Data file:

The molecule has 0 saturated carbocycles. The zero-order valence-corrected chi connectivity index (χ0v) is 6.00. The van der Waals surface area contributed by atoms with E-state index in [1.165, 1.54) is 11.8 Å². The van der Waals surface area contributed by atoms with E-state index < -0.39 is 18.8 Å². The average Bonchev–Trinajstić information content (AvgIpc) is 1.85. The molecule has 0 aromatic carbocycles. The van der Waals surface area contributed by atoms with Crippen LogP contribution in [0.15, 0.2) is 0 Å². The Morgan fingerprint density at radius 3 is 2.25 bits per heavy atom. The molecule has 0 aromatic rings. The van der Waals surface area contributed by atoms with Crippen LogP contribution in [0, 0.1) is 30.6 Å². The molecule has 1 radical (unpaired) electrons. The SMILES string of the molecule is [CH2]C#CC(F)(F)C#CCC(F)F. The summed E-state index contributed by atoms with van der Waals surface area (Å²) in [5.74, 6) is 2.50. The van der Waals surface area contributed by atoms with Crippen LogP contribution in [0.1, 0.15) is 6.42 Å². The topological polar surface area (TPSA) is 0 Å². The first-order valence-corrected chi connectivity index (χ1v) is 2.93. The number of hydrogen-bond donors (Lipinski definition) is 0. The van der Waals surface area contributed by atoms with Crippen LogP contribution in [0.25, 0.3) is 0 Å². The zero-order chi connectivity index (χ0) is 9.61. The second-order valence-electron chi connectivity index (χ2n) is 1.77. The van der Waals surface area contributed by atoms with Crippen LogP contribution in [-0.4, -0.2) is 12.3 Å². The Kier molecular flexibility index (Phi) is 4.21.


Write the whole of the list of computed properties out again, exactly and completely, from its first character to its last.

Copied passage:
The molecule has 0 saturated carbocycles. The zero-order valence-corrected chi connectivity index (χ0v) is 6.00. The van der Waals surface area contributed by atoms with E-state index in [1.165, 1.54) is 11.8 Å². The van der Waals surface area contributed by atoms with E-state index < -0.39 is 18.8 Å². The average Bonchev–Trinajstić information content (AvgIpc) is 1.85. The molecule has 0 aromatic carbocycles. The van der Waals surface area contributed by atoms with Crippen LogP contribution in [0.15, 0.2) is 0 Å². The Morgan fingerprint density at radius 3 is 2.25 bits per heavy atom. The molecule has 0 aromatic rings. The van der Waals surface area contributed by atoms with Crippen LogP contribution in [0, 0.1) is 30.6 Å². The molecule has 1 radical (unpaired) electrons. The SMILES string of the molecule is [CH2]C#CC(F)(F)C#CCC(F)F. The summed E-state index contributed by atoms with van der Waals surface area (Å²) in [5.74, 6) is 2.50. The van der Waals surface area contributed by atoms with Crippen LogP contribution in [0.1, 0.15) is 6.42 Å². The topological polar surface area (TPSA) is 0 Å². The first-order valence-corrected chi connectivity index (χ1v) is 2.93. The number of hydrogen-bond donors (Lipinski definition) is 0. The van der Waals surface area contributed by atoms with Crippen LogP contribution in [0.25, 0.3) is 0 Å². The zero-order chi connectivity index (χ0) is 9.61. The second-order valence-electron chi connectivity index (χ2n) is 1.77. The van der Waals surface area contributed by atoms with Crippen LogP contribution in [-0.4, -0.2) is 12.3 Å². The Kier molecular flexibility index (Phi) is 4.21.